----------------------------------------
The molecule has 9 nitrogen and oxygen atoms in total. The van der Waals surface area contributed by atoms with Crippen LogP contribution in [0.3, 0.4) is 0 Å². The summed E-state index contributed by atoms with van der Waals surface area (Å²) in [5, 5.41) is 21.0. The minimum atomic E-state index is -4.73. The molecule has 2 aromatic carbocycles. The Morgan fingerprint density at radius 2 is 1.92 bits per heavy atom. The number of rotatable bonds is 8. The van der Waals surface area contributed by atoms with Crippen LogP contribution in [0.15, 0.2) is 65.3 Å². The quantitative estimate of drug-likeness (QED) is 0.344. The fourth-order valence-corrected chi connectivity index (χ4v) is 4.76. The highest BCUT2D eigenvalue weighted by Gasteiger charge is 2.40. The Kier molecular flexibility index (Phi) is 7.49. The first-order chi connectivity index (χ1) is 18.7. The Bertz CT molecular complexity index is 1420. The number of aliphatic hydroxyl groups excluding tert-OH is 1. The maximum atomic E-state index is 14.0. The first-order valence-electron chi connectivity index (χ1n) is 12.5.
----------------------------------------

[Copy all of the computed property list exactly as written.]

The molecule has 9 nitrogen and oxygen atoms in total. The van der Waals surface area contributed by atoms with Crippen LogP contribution in [0.3, 0.4) is 0 Å². The summed E-state index contributed by atoms with van der Waals surface area (Å²) in [5, 5.41) is 21.0. The minimum atomic E-state index is -4.73. The molecule has 2 aromatic carbocycles. The Morgan fingerprint density at radius 2 is 1.92 bits per heavy atom. The number of rotatable bonds is 8. The van der Waals surface area contributed by atoms with Crippen LogP contribution in [0.15, 0.2) is 65.3 Å². The quantitative estimate of drug-likeness (QED) is 0.344. The fourth-order valence-corrected chi connectivity index (χ4v) is 4.76. The highest BCUT2D eigenvalue weighted by Gasteiger charge is 2.40. The Kier molecular flexibility index (Phi) is 7.49. The first-order chi connectivity index (χ1) is 18.7. The Bertz CT molecular complexity index is 1420. The number of aliphatic hydroxyl groups excluding tert-OH is 1. The maximum atomic E-state index is 14.0. The first-order valence-electron chi connectivity index (χ1n) is 12.5.